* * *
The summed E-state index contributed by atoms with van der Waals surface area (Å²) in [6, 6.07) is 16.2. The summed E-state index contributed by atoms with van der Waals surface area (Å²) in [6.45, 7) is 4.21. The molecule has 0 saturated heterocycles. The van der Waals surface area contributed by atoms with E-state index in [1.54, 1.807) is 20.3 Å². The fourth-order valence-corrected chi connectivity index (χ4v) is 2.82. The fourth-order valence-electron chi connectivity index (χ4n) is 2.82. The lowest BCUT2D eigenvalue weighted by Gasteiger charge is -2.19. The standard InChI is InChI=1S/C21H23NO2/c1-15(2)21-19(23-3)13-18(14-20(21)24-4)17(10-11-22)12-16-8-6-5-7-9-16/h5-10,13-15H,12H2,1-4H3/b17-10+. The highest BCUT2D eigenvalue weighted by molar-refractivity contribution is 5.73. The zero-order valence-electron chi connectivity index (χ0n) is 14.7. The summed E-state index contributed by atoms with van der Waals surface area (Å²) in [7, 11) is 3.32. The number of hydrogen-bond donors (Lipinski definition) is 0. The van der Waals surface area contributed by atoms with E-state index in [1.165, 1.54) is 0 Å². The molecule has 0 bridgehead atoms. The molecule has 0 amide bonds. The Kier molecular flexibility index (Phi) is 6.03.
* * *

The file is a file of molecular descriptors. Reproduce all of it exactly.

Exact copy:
The summed E-state index contributed by atoms with van der Waals surface area (Å²) in [6, 6.07) is 16.2. The summed E-state index contributed by atoms with van der Waals surface area (Å²) in [6.45, 7) is 4.21. The molecule has 0 saturated heterocycles. The van der Waals surface area contributed by atoms with E-state index in [1.54, 1.807) is 20.3 Å². The fourth-order valence-corrected chi connectivity index (χ4v) is 2.82. The fourth-order valence-electron chi connectivity index (χ4n) is 2.82. The lowest BCUT2D eigenvalue weighted by Gasteiger charge is -2.19. The standard InChI is InChI=1S/C21H23NO2/c1-15(2)21-19(23-3)13-18(14-20(21)24-4)17(10-11-22)12-16-8-6-5-7-9-16/h5-10,13-15H,12H2,1-4H3/b17-10+. The highest BCUT2D eigenvalue weighted by molar-refractivity contribution is 5.73. The zero-order valence-electron chi connectivity index (χ0n) is 14.7. The summed E-state index contributed by atoms with van der Waals surface area (Å²) in [7, 11) is 3.32. The number of hydrogen-bond donors (Lipinski definition) is 0. The van der Waals surface area contributed by atoms with E-state index in [1.165, 1.54) is 0 Å². The molecule has 0 bridgehead atoms. The molecule has 0 amide bonds. The Kier molecular flexibility index (Phi) is 6.03.